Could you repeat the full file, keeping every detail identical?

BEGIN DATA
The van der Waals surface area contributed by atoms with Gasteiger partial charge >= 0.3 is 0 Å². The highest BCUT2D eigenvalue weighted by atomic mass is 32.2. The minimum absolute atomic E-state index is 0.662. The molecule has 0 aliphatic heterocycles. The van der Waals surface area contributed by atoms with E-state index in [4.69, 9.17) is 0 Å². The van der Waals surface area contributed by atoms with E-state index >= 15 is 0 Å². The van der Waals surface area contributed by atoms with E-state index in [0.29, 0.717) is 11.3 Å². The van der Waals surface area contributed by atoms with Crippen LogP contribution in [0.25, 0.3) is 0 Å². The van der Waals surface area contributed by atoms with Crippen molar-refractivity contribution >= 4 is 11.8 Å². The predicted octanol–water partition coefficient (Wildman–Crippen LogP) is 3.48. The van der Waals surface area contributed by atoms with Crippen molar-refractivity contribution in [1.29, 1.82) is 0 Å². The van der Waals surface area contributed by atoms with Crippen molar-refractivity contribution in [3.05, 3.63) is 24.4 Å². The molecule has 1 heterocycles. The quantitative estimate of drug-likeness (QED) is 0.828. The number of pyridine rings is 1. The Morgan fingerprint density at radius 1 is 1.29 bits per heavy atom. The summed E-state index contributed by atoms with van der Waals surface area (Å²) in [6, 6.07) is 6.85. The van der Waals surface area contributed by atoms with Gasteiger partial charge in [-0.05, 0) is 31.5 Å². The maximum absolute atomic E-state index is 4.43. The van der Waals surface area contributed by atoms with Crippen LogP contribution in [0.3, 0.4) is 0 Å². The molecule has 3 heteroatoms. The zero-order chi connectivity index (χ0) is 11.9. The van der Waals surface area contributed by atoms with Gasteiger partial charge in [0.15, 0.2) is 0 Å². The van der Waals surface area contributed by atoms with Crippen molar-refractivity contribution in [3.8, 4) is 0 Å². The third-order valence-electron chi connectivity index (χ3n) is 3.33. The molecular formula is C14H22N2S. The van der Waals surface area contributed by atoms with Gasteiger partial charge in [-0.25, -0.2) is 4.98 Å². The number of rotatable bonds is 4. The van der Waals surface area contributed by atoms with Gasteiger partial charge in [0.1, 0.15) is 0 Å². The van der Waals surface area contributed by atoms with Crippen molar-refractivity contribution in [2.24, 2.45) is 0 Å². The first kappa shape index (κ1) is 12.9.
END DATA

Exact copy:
The van der Waals surface area contributed by atoms with Gasteiger partial charge >= 0.3 is 0 Å². The highest BCUT2D eigenvalue weighted by atomic mass is 32.2. The minimum absolute atomic E-state index is 0.662. The molecule has 0 aliphatic heterocycles. The van der Waals surface area contributed by atoms with E-state index in [4.69, 9.17) is 0 Å². The van der Waals surface area contributed by atoms with E-state index >= 15 is 0 Å². The van der Waals surface area contributed by atoms with E-state index in [0.29, 0.717) is 11.3 Å². The van der Waals surface area contributed by atoms with Crippen LogP contribution in [0.25, 0.3) is 0 Å². The van der Waals surface area contributed by atoms with Crippen molar-refractivity contribution >= 4 is 11.8 Å². The predicted octanol–water partition coefficient (Wildman–Crippen LogP) is 3.48. The van der Waals surface area contributed by atoms with Crippen molar-refractivity contribution in [1.29, 1.82) is 0 Å². The van der Waals surface area contributed by atoms with Crippen molar-refractivity contribution in [3.05, 3.63) is 24.4 Å². The molecule has 1 heterocycles. The quantitative estimate of drug-likeness (QED) is 0.828. The number of pyridine rings is 1. The Morgan fingerprint density at radius 1 is 1.29 bits per heavy atom. The summed E-state index contributed by atoms with van der Waals surface area (Å²) in [6, 6.07) is 6.85. The van der Waals surface area contributed by atoms with Gasteiger partial charge in [-0.05, 0) is 31.5 Å². The maximum absolute atomic E-state index is 4.43. The van der Waals surface area contributed by atoms with Crippen LogP contribution in [0.3, 0.4) is 0 Å². The molecule has 3 heteroatoms. The zero-order chi connectivity index (χ0) is 11.9. The van der Waals surface area contributed by atoms with Gasteiger partial charge in [0.15, 0.2) is 0 Å². The van der Waals surface area contributed by atoms with Crippen molar-refractivity contribution in [3.8, 4) is 0 Å². The third-order valence-electron chi connectivity index (χ3n) is 3.33. The molecular formula is C14H22N2S. The van der Waals surface area contributed by atoms with Gasteiger partial charge in [-0.25, -0.2) is 4.98 Å². The number of rotatable bonds is 4. The van der Waals surface area contributed by atoms with Gasteiger partial charge in [0.1, 0.15) is 0 Å². The van der Waals surface area contributed by atoms with Crippen molar-refractivity contribution in [2.24, 2.45) is 0 Å². The first kappa shape index (κ1) is 12.9.